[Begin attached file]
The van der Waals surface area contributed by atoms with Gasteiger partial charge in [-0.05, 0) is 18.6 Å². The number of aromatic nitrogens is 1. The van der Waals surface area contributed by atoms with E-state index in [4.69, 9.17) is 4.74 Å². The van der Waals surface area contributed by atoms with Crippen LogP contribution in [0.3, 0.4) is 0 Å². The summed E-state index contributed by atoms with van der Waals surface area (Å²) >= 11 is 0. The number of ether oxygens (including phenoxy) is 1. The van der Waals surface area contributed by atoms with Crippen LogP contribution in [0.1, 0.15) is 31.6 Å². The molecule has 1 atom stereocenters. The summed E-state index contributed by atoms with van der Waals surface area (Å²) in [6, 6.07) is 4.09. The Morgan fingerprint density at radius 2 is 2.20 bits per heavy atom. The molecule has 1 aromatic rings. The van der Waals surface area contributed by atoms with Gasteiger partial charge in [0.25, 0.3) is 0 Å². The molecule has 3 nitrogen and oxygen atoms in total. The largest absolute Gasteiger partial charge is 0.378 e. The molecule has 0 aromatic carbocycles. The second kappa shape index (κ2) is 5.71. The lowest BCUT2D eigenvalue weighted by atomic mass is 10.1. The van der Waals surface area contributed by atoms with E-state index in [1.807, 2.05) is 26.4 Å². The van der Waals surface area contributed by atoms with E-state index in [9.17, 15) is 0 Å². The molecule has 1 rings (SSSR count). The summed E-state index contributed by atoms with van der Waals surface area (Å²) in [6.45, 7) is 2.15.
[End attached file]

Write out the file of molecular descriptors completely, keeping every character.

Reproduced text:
The van der Waals surface area contributed by atoms with Gasteiger partial charge in [-0.05, 0) is 18.6 Å². The number of aromatic nitrogens is 1. The van der Waals surface area contributed by atoms with E-state index in [4.69, 9.17) is 4.74 Å². The van der Waals surface area contributed by atoms with Crippen LogP contribution in [0.3, 0.4) is 0 Å². The summed E-state index contributed by atoms with van der Waals surface area (Å²) >= 11 is 0. The number of ether oxygens (including phenoxy) is 1. The van der Waals surface area contributed by atoms with Crippen LogP contribution in [0.1, 0.15) is 31.6 Å². The molecule has 1 atom stereocenters. The summed E-state index contributed by atoms with van der Waals surface area (Å²) in [6, 6.07) is 4.09. The Morgan fingerprint density at radius 2 is 2.20 bits per heavy atom. The molecule has 1 aromatic rings. The van der Waals surface area contributed by atoms with Gasteiger partial charge in [0.25, 0.3) is 0 Å². The molecule has 3 nitrogen and oxygen atoms in total. The largest absolute Gasteiger partial charge is 0.378 e. The molecule has 0 aromatic carbocycles. The second kappa shape index (κ2) is 5.71. The lowest BCUT2D eigenvalue weighted by atomic mass is 10.1. The van der Waals surface area contributed by atoms with E-state index in [1.807, 2.05) is 26.4 Å². The van der Waals surface area contributed by atoms with E-state index in [9.17, 15) is 0 Å². The molecule has 1 rings (SSSR count). The summed E-state index contributed by atoms with van der Waals surface area (Å²) in [6.45, 7) is 2.15.